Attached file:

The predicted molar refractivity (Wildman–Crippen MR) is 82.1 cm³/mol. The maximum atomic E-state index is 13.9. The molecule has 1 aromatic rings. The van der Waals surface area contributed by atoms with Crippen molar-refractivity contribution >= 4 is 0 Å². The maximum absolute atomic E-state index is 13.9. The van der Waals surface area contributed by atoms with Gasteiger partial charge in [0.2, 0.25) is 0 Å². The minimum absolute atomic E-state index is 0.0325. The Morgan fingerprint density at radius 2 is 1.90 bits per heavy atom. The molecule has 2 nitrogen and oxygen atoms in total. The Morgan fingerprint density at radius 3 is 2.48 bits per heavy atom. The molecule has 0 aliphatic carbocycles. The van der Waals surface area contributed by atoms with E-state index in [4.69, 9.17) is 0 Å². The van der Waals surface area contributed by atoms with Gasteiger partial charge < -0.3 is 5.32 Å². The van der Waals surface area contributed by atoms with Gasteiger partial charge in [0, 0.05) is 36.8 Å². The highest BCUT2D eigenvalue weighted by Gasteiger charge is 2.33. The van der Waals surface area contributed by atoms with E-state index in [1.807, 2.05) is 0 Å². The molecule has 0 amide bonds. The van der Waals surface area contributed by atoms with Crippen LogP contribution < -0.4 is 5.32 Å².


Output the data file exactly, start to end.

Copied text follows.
The predicted molar refractivity (Wildman–Crippen MR) is 82.1 cm³/mol. The maximum atomic E-state index is 13.9. The molecule has 1 aromatic rings. The van der Waals surface area contributed by atoms with Crippen molar-refractivity contribution >= 4 is 0 Å². The maximum absolute atomic E-state index is 13.9. The van der Waals surface area contributed by atoms with Gasteiger partial charge in [0.2, 0.25) is 0 Å². The minimum absolute atomic E-state index is 0.0325. The Morgan fingerprint density at radius 2 is 1.90 bits per heavy atom. The molecule has 2 nitrogen and oxygen atoms in total. The Morgan fingerprint density at radius 3 is 2.48 bits per heavy atom. The molecule has 0 aliphatic carbocycles. The van der Waals surface area contributed by atoms with E-state index in [4.69, 9.17) is 0 Å². The van der Waals surface area contributed by atoms with Gasteiger partial charge < -0.3 is 5.32 Å². The van der Waals surface area contributed by atoms with Gasteiger partial charge in [0, 0.05) is 36.8 Å². The highest BCUT2D eigenvalue weighted by Gasteiger charge is 2.33. The van der Waals surface area contributed by atoms with E-state index in [1.807, 2.05) is 0 Å². The molecule has 0 amide bonds. The van der Waals surface area contributed by atoms with Crippen LogP contribution < -0.4 is 5.32 Å².